According to Kotter (1995) checklist for leading change, a leader is one that must create a vision for the company and must be able to communicate the vision. In the case of PA, the MD does indeed have the influence to lead by communicating a vision. He believes the happy culture within the work environment could only be sustained by bringing in individuals who inherently have the right attitude. Therefore, even if 50 percent can be training knowledge, at least 50 percent must be their self-attitude. Taking seasonal work at the place when he was younger Callahan knew how long hours among other things could destroy the morale of working with the company, and hence he strives for a company that would be focused on employee welfare always. The vision is paying off now, as it can be observed with the reduced turnover rates that indicate employee satisfaction.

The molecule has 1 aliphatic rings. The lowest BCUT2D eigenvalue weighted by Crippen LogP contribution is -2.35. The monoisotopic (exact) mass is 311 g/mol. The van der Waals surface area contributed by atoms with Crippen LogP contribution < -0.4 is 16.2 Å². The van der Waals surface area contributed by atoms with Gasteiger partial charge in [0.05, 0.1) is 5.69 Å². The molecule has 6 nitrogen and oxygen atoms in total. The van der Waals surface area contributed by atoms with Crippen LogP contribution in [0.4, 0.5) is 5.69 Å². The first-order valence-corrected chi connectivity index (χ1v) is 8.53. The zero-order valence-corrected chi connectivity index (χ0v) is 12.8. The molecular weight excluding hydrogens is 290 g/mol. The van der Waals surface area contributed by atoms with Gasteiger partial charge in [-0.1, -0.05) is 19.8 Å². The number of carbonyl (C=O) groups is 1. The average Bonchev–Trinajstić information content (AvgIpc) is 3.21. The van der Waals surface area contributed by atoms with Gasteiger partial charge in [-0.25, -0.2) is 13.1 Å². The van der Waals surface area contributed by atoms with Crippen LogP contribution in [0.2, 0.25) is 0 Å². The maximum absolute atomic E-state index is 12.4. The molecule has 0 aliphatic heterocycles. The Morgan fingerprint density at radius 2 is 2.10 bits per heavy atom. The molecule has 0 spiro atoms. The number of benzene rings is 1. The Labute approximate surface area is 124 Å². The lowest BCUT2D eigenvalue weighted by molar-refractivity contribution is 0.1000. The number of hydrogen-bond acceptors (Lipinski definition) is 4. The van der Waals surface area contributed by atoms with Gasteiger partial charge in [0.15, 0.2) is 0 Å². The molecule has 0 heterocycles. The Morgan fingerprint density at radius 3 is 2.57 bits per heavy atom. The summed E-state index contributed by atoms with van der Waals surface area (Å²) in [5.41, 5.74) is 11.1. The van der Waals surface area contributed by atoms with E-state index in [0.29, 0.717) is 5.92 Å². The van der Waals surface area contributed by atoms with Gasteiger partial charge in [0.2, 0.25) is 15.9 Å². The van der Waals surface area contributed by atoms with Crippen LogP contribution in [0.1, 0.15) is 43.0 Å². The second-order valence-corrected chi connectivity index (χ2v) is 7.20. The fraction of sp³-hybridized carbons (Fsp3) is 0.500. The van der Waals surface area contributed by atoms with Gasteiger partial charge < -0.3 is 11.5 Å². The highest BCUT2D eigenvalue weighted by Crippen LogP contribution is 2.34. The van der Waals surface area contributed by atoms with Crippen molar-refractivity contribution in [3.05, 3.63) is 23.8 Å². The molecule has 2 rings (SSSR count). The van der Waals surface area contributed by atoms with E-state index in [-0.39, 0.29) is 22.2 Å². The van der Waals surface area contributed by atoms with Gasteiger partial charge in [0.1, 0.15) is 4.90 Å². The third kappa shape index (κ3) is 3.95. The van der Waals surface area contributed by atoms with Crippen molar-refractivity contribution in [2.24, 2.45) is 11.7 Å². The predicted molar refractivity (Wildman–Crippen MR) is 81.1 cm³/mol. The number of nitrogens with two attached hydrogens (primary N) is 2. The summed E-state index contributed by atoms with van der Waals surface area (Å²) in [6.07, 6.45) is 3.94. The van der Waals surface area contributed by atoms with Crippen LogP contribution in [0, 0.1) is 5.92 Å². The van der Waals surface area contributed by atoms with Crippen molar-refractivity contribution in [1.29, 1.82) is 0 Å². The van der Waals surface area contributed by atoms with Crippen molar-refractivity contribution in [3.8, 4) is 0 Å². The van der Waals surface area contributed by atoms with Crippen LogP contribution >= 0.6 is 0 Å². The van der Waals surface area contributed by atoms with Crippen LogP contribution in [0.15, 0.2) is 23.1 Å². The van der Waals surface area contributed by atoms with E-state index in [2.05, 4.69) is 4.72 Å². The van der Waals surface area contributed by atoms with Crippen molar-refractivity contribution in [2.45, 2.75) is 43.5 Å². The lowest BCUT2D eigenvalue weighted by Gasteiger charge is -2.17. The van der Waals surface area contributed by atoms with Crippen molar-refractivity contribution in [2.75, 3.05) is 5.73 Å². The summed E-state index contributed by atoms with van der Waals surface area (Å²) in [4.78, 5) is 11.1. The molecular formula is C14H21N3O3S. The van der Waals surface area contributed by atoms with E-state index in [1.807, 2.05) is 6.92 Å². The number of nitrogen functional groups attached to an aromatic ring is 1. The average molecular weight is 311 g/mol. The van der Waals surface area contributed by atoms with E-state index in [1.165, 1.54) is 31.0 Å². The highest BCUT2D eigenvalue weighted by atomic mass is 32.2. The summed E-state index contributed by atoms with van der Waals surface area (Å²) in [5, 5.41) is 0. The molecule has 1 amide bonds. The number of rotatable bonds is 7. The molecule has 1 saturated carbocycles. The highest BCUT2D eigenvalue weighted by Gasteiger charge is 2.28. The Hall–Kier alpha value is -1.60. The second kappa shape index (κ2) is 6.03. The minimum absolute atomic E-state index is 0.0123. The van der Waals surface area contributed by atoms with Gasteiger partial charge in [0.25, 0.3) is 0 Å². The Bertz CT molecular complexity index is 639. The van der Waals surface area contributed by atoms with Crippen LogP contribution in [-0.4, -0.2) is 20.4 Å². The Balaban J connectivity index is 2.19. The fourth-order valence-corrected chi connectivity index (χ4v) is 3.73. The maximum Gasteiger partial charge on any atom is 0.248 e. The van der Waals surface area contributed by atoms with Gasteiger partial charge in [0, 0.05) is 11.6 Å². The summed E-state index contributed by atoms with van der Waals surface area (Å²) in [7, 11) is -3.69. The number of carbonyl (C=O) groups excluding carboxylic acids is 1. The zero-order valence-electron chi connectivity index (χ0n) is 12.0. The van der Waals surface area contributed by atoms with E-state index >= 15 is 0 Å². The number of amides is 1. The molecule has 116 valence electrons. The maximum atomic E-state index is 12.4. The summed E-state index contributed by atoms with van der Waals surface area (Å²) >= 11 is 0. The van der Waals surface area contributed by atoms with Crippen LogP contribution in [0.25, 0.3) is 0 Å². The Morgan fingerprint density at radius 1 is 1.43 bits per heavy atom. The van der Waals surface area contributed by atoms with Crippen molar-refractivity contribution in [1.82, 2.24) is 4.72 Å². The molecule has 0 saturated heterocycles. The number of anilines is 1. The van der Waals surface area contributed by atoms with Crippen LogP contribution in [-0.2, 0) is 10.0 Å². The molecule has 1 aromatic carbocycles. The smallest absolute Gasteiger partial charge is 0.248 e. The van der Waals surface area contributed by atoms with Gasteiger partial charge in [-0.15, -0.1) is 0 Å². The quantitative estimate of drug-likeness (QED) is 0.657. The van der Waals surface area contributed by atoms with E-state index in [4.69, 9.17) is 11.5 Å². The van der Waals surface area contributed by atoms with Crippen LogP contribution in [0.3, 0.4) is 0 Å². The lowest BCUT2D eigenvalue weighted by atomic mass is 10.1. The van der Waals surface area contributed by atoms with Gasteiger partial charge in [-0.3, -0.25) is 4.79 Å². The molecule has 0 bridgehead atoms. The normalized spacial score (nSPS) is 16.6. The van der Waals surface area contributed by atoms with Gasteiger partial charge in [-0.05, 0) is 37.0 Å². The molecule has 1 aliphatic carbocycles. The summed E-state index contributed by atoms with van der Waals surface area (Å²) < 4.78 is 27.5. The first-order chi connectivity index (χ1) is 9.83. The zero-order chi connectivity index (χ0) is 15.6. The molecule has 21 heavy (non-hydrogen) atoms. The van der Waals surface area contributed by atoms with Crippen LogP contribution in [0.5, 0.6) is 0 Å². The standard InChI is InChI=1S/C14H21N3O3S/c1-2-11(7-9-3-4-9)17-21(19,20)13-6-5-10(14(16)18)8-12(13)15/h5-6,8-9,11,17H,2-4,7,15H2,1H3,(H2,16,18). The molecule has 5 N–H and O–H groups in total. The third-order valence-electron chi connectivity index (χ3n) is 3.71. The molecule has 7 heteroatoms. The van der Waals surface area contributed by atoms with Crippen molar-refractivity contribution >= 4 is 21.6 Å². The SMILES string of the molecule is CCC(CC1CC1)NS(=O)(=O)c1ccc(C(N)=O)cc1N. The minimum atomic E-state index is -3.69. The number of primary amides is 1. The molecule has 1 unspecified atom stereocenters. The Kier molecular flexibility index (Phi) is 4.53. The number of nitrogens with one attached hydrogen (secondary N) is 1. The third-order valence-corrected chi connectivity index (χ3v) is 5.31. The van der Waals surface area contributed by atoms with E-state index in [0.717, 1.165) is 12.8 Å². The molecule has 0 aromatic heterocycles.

According to Kotter (1995), such leaders empower people to act on the vision and institutionalize new approaches. In the case of PA, Callahan has empowered people by encouraging them to join unions and acknowledge their voice. Helping the employees find their voice through collective means is a strong empowerment, and encouraging it from the management end shows a form of institutionalization that is almost a new approach, because in most works one reads about how management has issues with unions. However, Callahan has encouraged them.
The purpose of this work was to analyse a case study, and understand the implications for indigenous learning population. Mainstream languages are often approached as a problem, a right or a resource. The case study and literature argument presented in this work is that mainstream language can be a problem or a resource. Language as experienced in the case study is closely connected with cultural transmissions and the aspect has been presented in parallel with teaching/learning implications. Both theoretical and practical aspects were included in the understanding of how loss of language and cultural transmissions over generations will gradually result in the loss of language forever and how mainstream language such as English can serve both as a problem and as a vehicle for promoting indigenous language teaching and learning.